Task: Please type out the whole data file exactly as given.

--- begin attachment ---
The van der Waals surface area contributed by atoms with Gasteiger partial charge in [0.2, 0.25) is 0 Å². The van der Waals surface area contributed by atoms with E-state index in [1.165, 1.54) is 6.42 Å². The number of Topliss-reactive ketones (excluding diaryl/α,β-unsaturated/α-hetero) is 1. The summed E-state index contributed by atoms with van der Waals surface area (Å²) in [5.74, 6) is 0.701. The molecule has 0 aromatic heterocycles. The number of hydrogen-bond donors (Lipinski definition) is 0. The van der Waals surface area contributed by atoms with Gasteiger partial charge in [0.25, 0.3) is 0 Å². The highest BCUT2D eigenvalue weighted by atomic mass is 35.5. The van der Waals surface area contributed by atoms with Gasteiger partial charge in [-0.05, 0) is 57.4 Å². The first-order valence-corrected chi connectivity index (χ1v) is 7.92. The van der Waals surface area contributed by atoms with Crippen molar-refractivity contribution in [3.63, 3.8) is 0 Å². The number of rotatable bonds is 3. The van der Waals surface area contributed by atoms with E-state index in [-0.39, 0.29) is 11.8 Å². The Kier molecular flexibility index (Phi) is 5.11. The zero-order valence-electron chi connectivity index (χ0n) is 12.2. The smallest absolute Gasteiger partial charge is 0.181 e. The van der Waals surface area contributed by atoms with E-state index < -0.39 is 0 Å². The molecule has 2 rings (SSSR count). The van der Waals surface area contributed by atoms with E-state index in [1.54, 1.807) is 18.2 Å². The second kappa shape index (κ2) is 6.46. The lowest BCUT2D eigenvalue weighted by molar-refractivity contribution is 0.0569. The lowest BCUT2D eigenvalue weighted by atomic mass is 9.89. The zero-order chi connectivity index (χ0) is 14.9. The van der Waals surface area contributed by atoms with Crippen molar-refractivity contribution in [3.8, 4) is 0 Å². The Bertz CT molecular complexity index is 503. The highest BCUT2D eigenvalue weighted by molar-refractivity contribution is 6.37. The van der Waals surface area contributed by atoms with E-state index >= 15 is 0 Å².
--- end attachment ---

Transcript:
The van der Waals surface area contributed by atoms with Gasteiger partial charge in [0.2, 0.25) is 0 Å². The van der Waals surface area contributed by atoms with E-state index in [1.165, 1.54) is 6.42 Å². The number of Topliss-reactive ketones (excluding diaryl/α,β-unsaturated/α-hetero) is 1. The summed E-state index contributed by atoms with van der Waals surface area (Å²) in [5.74, 6) is 0.701. The molecule has 0 aromatic heterocycles. The number of hydrogen-bond donors (Lipinski definition) is 0. The van der Waals surface area contributed by atoms with Gasteiger partial charge in [0.25, 0.3) is 0 Å². The highest BCUT2D eigenvalue weighted by atomic mass is 35.5. The van der Waals surface area contributed by atoms with Gasteiger partial charge in [-0.05, 0) is 57.4 Å². The first-order valence-corrected chi connectivity index (χ1v) is 7.92. The van der Waals surface area contributed by atoms with Crippen molar-refractivity contribution in [3.63, 3.8) is 0 Å². The number of rotatable bonds is 3. The van der Waals surface area contributed by atoms with E-state index in [-0.39, 0.29) is 11.8 Å². The Kier molecular flexibility index (Phi) is 5.11. The zero-order valence-electron chi connectivity index (χ0n) is 12.2. The smallest absolute Gasteiger partial charge is 0.181 e. The van der Waals surface area contributed by atoms with E-state index < -0.39 is 0 Å². The molecule has 2 rings (SSSR count). The van der Waals surface area contributed by atoms with E-state index in [1.54, 1.807) is 18.2 Å². The second kappa shape index (κ2) is 6.46. The lowest BCUT2D eigenvalue weighted by molar-refractivity contribution is 0.0569. The lowest BCUT2D eigenvalue weighted by atomic mass is 9.89. The zero-order chi connectivity index (χ0) is 14.9. The van der Waals surface area contributed by atoms with Crippen molar-refractivity contribution in [3.8, 4) is 0 Å². The Bertz CT molecular complexity index is 503. The highest BCUT2D eigenvalue weighted by molar-refractivity contribution is 6.37. The van der Waals surface area contributed by atoms with E-state index >= 15 is 0 Å².